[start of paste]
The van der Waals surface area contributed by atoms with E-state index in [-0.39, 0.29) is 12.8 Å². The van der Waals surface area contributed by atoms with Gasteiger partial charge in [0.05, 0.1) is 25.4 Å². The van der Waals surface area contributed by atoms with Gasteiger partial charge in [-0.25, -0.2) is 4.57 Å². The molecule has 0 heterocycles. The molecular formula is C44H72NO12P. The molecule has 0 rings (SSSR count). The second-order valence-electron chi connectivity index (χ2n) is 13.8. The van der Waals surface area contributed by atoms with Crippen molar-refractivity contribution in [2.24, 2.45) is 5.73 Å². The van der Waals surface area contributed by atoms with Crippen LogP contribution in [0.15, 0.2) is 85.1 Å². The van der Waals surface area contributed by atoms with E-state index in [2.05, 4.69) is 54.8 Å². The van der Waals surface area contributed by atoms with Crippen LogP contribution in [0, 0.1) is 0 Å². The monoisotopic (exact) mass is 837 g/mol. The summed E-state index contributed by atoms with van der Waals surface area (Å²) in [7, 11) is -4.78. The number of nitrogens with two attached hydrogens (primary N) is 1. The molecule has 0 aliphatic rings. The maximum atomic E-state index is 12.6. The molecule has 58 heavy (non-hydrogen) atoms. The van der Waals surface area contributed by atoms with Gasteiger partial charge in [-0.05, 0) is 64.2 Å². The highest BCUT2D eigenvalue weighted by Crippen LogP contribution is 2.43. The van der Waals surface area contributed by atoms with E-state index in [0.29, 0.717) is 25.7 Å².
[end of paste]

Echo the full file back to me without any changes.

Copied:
The van der Waals surface area contributed by atoms with E-state index in [-0.39, 0.29) is 12.8 Å². The van der Waals surface area contributed by atoms with Gasteiger partial charge in [0.05, 0.1) is 25.4 Å². The van der Waals surface area contributed by atoms with Gasteiger partial charge in [-0.25, -0.2) is 4.57 Å². The molecule has 0 heterocycles. The molecular formula is C44H72NO12P. The molecule has 0 rings (SSSR count). The second-order valence-electron chi connectivity index (χ2n) is 13.8. The van der Waals surface area contributed by atoms with Crippen molar-refractivity contribution in [2.24, 2.45) is 5.73 Å². The van der Waals surface area contributed by atoms with Crippen LogP contribution in [0.15, 0.2) is 85.1 Å². The van der Waals surface area contributed by atoms with E-state index in [2.05, 4.69) is 54.8 Å². The van der Waals surface area contributed by atoms with Crippen LogP contribution in [0, 0.1) is 0 Å². The monoisotopic (exact) mass is 837 g/mol. The summed E-state index contributed by atoms with van der Waals surface area (Å²) in [7, 11) is -4.78. The number of nitrogens with two attached hydrogens (primary N) is 1. The molecule has 0 aliphatic rings. The maximum atomic E-state index is 12.6. The molecule has 58 heavy (non-hydrogen) atoms. The van der Waals surface area contributed by atoms with Gasteiger partial charge in [-0.05, 0) is 64.2 Å². The highest BCUT2D eigenvalue weighted by Crippen LogP contribution is 2.43. The van der Waals surface area contributed by atoms with E-state index in [0.29, 0.717) is 25.7 Å².